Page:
iOS 9 goes smarter, iPad gets more productive: An enterprise and developer eye on WWDC

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With iOS 9, Apple didn’t need to introduce a raft of new features. Many of us expected the company to focus solely on quality and performance improvements. In many ways, this is what the company did - but for both enterprise users and developers, the next evolution of its OS brings enough to keep it relevant, and exciting.

Complications on Apple Watch

Apple didn’t spend any time going over numbers at this event, so we still don’t know how many first generation watches it sold. All the company revealed was that everything was really good. Regardless of numbers, Apple positioned Apple Watch as the device it wants developers to unleash their innovation on. The company will be aware that many of the early media reviews have struggled to find a compelling reason to own it, other than being nice to have. 

One of the most useful features of Apple Watch is complications, a term taken from the traditional watch industry. Complications are extra bits of information, such as the date or a timer that do more than just telling the time. 

Six weeks into its launch, Apple has announced WatchOS 2, opening up the ability for developers to create their own complications that can appear on the Watch face. This means, for example, that businesses could create apps for employees that provide them with the information they need, such as delivery time, job schedule, data about the local environment or other tiny bits of relevant information.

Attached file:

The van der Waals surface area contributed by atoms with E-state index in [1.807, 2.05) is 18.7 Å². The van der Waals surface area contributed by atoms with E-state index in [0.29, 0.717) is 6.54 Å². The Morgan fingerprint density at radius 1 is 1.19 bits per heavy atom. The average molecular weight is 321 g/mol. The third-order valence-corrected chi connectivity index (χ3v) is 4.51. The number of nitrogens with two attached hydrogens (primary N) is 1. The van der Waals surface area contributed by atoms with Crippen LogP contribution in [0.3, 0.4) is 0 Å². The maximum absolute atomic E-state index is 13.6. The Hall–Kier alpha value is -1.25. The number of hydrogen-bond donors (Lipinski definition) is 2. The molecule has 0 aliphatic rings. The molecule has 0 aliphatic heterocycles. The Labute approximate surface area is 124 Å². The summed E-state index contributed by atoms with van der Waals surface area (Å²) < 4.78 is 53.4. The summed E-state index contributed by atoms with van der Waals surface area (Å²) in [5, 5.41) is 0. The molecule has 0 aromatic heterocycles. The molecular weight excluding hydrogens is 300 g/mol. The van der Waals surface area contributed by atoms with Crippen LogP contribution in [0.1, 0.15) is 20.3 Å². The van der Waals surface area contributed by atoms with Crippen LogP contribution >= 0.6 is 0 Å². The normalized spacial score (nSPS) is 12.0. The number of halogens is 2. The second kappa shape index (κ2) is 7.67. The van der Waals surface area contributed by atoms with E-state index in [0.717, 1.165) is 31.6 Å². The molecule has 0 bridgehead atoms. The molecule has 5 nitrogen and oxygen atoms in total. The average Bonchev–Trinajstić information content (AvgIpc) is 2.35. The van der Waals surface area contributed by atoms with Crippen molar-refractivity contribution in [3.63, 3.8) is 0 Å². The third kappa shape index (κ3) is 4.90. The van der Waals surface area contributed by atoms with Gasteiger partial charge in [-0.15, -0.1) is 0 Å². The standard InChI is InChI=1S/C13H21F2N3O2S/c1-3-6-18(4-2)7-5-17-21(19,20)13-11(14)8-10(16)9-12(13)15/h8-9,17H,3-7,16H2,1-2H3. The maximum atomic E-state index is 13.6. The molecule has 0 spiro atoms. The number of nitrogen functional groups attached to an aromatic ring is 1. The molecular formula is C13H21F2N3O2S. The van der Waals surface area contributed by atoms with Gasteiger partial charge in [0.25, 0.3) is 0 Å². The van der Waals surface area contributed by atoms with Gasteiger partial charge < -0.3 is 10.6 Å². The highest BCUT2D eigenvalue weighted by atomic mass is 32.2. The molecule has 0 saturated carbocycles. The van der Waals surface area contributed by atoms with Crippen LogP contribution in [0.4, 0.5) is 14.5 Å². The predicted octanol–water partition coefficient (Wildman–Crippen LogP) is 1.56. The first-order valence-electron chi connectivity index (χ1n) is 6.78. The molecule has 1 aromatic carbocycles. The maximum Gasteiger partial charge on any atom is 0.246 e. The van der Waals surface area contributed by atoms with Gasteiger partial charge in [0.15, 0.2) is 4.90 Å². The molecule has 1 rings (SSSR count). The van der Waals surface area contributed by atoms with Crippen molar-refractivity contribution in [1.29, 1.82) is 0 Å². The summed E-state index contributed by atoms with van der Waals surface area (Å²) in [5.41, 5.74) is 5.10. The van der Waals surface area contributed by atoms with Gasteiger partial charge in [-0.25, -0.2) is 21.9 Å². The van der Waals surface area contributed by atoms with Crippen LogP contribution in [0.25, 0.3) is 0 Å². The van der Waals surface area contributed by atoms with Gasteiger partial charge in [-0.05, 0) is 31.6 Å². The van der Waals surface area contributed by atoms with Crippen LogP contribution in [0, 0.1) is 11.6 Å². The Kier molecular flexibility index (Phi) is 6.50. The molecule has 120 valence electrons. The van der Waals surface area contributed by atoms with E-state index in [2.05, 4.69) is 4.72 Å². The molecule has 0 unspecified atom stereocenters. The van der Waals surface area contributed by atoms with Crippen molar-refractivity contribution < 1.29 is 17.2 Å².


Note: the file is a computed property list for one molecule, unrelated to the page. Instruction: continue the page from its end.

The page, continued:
Native Apple Watch apps

WatchOS 2 decouples the iPhone from Apple Watch, allowing developers to write native apps for the Watch and utilising its hardware. As demoed on stage, this means that golfers will be able to get feedback on how good their swing was. This could also be potentially used by game developers to use the Watch as a controller for games on the iPad, or potentially Apple TV later in the year.

As the Watch will be able to join known networks, this also means that apps can run without the iPhone being nearby. This will open up a huge amount of opportunities for retailers and other brands to utilise the Watch in new and innovative ways.

Swift goes Open Source

Last year, Apple announced Swift, its new programming language. This year, it announced that Swift can be used across iOS and OS X. It also announced that it is going to make Swift open source later this year. This means that the developer community will be able to make contributions to the platform, extending the functionality of the language.